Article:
|By Alexandra Harakas|
Music festival celebrates 10 days of Latin American cultureTwo weeks ago, the film “Cesar Chavez,” featuring Michael Pena as the titular civil rights leader, debuted at Lansing’s NCG Cinemas. It is one of only 664 theaters in the country — and around 10 in Michigan — that are showing the movie, and its local release was supported by a petition campaign launched by local Latin Americans that garnered over 250 signatures. A spokeswoman for NCG said the screenings are getting “good” business, including two of the daily showings that feature Spanish subtitles.
The petition was a strong indicator that local Latin-American community takes pride in its heritage.
“We think it’s about time to show others where we (are) in our society and communities.” said Ricardo Lorenz, associate professor of composition at Michigan State University and co-director of the Latin IS America Festival, which starts today. (Schedule on page 12.) “For the longest time, I’ve seen Latin America continue to be seen as a foreign or exoticized culture.”
The Latin IS America Festival returns for a second year of celebrating mid-Michigan’s rich Latin American culture. The festival, coordinated by MSU’s College of Music continues through April 19. The 10- day event will highlight Latin American culture through concerts, lectures and parties at various locations on MSU’s campus.
Lorenz said cities with big Latino populations like New York and Miami have many festivals that showcase Latin American culture, but portray it as foreign. He’s concerned about Michigan because he has been here for eight years and said it’s difficult to find cultural aspects outside of Grand Rapids.
“There is a lack of Hispanic culture (on display) in Michigan — it’s almost invisible,” Lorenz said. “We can change that and make it very visible. This is outrageous because one of the first (wave of) Mexican immigrants came to Michigan.” The Latin American community has strong ties to agriculture, which is a big part of the reason Michigan has such a large Latino population. Lorenz said last year’s debut event was a success, drawing thousands of Latinos and fans of Latin culture to a series of events spread across 10 days. He said he hopes numbers will be even better this year.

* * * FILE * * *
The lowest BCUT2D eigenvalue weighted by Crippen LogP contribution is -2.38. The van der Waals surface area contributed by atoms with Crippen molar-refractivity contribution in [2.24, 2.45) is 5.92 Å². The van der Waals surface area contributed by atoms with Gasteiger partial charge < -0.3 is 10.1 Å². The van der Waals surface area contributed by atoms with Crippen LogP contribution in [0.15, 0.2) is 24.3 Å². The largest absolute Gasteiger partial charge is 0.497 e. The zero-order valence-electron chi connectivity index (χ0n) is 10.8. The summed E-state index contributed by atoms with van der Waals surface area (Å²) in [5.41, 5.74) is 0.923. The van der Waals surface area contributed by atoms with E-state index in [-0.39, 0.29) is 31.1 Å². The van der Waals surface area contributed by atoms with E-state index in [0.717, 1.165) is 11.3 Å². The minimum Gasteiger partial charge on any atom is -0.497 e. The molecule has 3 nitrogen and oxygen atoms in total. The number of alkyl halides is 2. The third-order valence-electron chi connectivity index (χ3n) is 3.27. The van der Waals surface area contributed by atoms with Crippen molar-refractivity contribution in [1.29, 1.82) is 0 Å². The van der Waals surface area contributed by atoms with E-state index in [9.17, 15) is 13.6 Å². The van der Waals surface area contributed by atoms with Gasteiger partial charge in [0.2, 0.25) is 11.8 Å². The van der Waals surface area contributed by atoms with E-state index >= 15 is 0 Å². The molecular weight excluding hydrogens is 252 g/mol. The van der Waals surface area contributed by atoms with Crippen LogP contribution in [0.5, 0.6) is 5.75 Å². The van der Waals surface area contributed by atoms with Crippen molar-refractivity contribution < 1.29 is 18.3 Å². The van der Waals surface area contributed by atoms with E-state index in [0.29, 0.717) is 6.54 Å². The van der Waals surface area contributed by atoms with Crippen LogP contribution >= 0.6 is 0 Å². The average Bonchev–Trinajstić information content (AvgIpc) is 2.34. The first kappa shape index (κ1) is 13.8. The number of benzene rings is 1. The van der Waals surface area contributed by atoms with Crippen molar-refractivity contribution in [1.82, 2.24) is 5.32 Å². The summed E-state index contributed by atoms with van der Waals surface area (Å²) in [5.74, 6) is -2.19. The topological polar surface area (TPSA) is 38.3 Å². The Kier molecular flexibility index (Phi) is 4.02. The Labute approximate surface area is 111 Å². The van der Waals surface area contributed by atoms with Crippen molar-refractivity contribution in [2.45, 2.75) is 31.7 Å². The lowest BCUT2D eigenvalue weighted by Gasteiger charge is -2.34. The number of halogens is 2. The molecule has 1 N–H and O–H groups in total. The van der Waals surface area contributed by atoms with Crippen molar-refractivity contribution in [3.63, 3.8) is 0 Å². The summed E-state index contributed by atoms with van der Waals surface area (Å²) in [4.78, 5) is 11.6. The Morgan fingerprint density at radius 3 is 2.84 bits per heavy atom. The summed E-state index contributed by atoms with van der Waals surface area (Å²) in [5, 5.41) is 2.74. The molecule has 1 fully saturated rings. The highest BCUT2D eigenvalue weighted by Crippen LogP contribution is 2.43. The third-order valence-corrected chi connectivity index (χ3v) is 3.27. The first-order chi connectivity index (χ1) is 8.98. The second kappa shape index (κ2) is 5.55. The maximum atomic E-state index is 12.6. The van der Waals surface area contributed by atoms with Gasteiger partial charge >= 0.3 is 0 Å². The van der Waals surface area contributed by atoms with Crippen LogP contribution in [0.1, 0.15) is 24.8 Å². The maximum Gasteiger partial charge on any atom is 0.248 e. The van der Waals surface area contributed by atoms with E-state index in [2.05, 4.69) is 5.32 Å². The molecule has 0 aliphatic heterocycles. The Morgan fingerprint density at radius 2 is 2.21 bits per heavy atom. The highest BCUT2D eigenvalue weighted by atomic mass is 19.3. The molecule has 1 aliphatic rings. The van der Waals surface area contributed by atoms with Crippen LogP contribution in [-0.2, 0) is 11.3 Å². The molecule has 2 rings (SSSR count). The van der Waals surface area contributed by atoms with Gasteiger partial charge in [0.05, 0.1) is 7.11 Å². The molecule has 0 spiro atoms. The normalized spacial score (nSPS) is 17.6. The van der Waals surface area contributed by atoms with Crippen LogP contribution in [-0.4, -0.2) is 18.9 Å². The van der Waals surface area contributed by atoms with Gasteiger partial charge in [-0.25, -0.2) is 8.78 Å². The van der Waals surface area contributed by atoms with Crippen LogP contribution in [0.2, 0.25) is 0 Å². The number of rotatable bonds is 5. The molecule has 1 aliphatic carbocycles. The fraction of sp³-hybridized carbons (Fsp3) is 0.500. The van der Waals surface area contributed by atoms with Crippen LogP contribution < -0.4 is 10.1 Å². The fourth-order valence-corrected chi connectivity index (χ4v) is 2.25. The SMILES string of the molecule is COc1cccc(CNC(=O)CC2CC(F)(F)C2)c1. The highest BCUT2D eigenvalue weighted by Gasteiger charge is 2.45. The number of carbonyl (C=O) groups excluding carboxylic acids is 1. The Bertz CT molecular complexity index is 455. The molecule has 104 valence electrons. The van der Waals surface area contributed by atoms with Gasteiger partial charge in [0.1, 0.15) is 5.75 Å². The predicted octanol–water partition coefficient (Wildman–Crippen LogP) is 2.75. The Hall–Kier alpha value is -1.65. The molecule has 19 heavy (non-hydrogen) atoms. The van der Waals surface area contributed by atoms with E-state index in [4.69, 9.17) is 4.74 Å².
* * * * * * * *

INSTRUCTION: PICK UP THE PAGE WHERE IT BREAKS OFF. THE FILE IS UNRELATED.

Georgina De Moya, a sophomore international student from the Dominican Republic, said she’s looking forward to attending this year’s festivities.
“I love that MSU takes the time to acknowledge the beauty of Latin American music and share it with the community,” De Moya said. “It shows how culturally diverse our campus is.”
Dali Quartet, a classical roots and Latin soul string quartet, is scheduled to perform.
“Being part of MSU’s forward thinking and esteemed festival is an honor,” said Carlos Rubio, who plays second violin in the Dali Quartet. “We are inspired by the festival’s lineup of some of the top artistic and scholarly minds in the field.”
Two lectures will also be given by Cuban musicologist Miriam Escudero, whose discussions include the choral works of Cuban composers Esteban Salas and Cayetano Pagueras. She will also speak on the musical interconnections between cathedrals and churches in Cuba and Mexico. Escudero is a professor at Colegio Universitario San Geronimo and the University of Arts of Cuba, and has won several awards for her research in music.
Other events include concerts that will showcase music anchored in Latin American tradition. There will be performances by the MSU Percussion Ensemble, MU- SIQUE 21, Tejano Sound Band and the Children’s Ballet Theatre of Michigan.
Lorenz said that performances will display vivid visual cues of the strong Latin culture for the audience. The festival has first-time collaborations with institutes such as the children’s choir program, which will display classic Latin American music and modern dance. He said he hopes these connections will expand the reach of the festival, a sentiment shared by De Moya.
“The festival is important for culture sharing,” De Moya said. “Latin music is a mix of sounds and rhythms that people can relate to, and it doesn’t matter where they come from.”
The festivities will include similarities between all cultures, even if the method of communication is different. For example, the university chorale show on April 13 will pay homage to traditional Chilean “cacerolazo” protests, which involves demonstrators banging pots and pans. It may sound unusual, but the roots have strong similarities to peaceful protests worldwide, including one recently here in America.
“This links the passive forms of resistance that happen all around the world,” Lorenz said. “It has connections with the (Occupy) Wall Street (movement) in the U.S.”
The festival will end with a dance party on April 19 starring the Tejano Sound Band, a seven member group featuring MSU Professor of Jazz Diego Rivera on saxophone. The event will have dancing and food.
Lorenz said migrant workers are the ones who laid the groundwork for all the mid-Michigan ties still present today. He said they brought their skills, culture, music and food with them to the U.S.; this transition is displayed prominently in the Chavez movie. Chavez made several appearances in Lansing and played a key role in changing the way the country looked at Mexicans and Mexican Americans.
“Here is the case of a man who was able to change the entire way Americans thought of farmers and people who worked in the fields,” Lorenz said. “Agrarian reform in the U.S. started with Chicanos like Cesar Chavez.”